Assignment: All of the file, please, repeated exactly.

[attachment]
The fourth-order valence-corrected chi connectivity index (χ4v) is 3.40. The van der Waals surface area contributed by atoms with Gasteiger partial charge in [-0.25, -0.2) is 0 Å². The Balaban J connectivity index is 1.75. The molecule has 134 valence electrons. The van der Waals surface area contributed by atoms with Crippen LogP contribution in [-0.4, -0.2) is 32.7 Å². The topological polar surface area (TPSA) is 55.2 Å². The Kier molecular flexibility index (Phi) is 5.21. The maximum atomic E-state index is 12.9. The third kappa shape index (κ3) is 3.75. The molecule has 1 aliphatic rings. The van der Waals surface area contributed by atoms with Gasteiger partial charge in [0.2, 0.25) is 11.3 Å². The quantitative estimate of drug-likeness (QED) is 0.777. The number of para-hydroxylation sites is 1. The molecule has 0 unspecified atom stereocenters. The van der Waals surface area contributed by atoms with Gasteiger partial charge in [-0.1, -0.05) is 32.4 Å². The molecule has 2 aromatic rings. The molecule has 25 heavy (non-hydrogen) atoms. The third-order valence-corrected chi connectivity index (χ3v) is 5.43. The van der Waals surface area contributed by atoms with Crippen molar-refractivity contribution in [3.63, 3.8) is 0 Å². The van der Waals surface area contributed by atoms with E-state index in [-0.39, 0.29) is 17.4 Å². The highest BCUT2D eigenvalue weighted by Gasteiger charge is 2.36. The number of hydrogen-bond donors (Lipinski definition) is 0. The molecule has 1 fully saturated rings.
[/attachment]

The fourth-order valence-corrected chi connectivity index (χ4v) is 3.40. The van der Waals surface area contributed by atoms with Gasteiger partial charge in [-0.25, -0.2) is 0 Å². The Balaban J connectivity index is 1.75. The molecule has 134 valence electrons. The van der Waals surface area contributed by atoms with Crippen LogP contribution in [-0.4, -0.2) is 32.7 Å². The topological polar surface area (TPSA) is 55.2 Å². The Kier molecular flexibility index (Phi) is 5.21. The maximum atomic E-state index is 12.9. The third kappa shape index (κ3) is 3.75. The molecule has 1 aliphatic rings. The van der Waals surface area contributed by atoms with Gasteiger partial charge in [0.2, 0.25) is 11.3 Å². The quantitative estimate of drug-likeness (QED) is 0.777. The number of para-hydroxylation sites is 1. The molecule has 0 unspecified atom stereocenters. The van der Waals surface area contributed by atoms with Gasteiger partial charge in [-0.1, -0.05) is 32.4 Å². The molecule has 2 aromatic rings. The molecule has 25 heavy (non-hydrogen) atoms. The third-order valence-corrected chi connectivity index (χ3v) is 5.43. The van der Waals surface area contributed by atoms with Crippen molar-refractivity contribution in [3.63, 3.8) is 0 Å². The van der Waals surface area contributed by atoms with E-state index in [-0.39, 0.29) is 17.4 Å². The highest BCUT2D eigenvalue weighted by Gasteiger charge is 2.36. The number of hydrogen-bond donors (Lipinski definition) is 0. The molecule has 1 fully saturated rings.